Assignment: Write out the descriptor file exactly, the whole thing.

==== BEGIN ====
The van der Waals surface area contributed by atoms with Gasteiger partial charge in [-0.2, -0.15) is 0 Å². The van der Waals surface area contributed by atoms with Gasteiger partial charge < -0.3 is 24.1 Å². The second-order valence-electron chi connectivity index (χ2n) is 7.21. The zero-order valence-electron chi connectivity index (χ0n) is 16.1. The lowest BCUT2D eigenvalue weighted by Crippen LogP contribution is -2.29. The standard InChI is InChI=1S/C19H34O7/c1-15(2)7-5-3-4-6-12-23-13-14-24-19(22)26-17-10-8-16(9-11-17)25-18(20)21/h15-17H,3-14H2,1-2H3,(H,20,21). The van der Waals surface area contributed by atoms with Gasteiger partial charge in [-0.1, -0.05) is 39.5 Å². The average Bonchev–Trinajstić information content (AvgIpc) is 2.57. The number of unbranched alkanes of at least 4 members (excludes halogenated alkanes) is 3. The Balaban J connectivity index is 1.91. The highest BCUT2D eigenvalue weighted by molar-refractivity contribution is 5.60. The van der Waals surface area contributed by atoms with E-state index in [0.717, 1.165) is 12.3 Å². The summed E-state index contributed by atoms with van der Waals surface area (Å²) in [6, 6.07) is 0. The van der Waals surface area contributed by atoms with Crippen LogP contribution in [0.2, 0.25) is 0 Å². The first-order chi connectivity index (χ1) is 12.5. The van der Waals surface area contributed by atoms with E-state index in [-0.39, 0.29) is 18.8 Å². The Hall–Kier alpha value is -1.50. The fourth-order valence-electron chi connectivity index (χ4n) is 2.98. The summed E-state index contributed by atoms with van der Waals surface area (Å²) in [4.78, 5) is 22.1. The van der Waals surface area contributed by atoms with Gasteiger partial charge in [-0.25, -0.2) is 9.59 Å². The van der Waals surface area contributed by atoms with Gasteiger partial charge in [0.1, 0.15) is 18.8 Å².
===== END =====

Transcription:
The van der Waals surface area contributed by atoms with Gasteiger partial charge in [-0.2, -0.15) is 0 Å². The van der Waals surface area contributed by atoms with Gasteiger partial charge < -0.3 is 24.1 Å². The second-order valence-electron chi connectivity index (χ2n) is 7.21. The zero-order valence-electron chi connectivity index (χ0n) is 16.1. The lowest BCUT2D eigenvalue weighted by Crippen LogP contribution is -2.29. The standard InChI is InChI=1S/C19H34O7/c1-15(2)7-5-3-4-6-12-23-13-14-24-19(22)26-17-10-8-16(9-11-17)25-18(20)21/h15-17H,3-14H2,1-2H3,(H,20,21). The van der Waals surface area contributed by atoms with Gasteiger partial charge in [-0.1, -0.05) is 39.5 Å². The average Bonchev–Trinajstić information content (AvgIpc) is 2.57. The number of unbranched alkanes of at least 4 members (excludes halogenated alkanes) is 3. The Balaban J connectivity index is 1.91. The highest BCUT2D eigenvalue weighted by molar-refractivity contribution is 5.60. The van der Waals surface area contributed by atoms with E-state index in [0.717, 1.165) is 12.3 Å². The summed E-state index contributed by atoms with van der Waals surface area (Å²) in [6, 6.07) is 0. The van der Waals surface area contributed by atoms with Crippen LogP contribution in [0.2, 0.25) is 0 Å². The first-order chi connectivity index (χ1) is 12.5. The van der Waals surface area contributed by atoms with E-state index in [-0.39, 0.29) is 18.8 Å². The Hall–Kier alpha value is -1.50. The fourth-order valence-electron chi connectivity index (χ4n) is 2.98. The summed E-state index contributed by atoms with van der Waals surface area (Å²) in [4.78, 5) is 22.1. The van der Waals surface area contributed by atoms with Gasteiger partial charge in [-0.25, -0.2) is 9.59 Å². The van der Waals surface area contributed by atoms with Gasteiger partial charge in [0.1, 0.15) is 18.8 Å².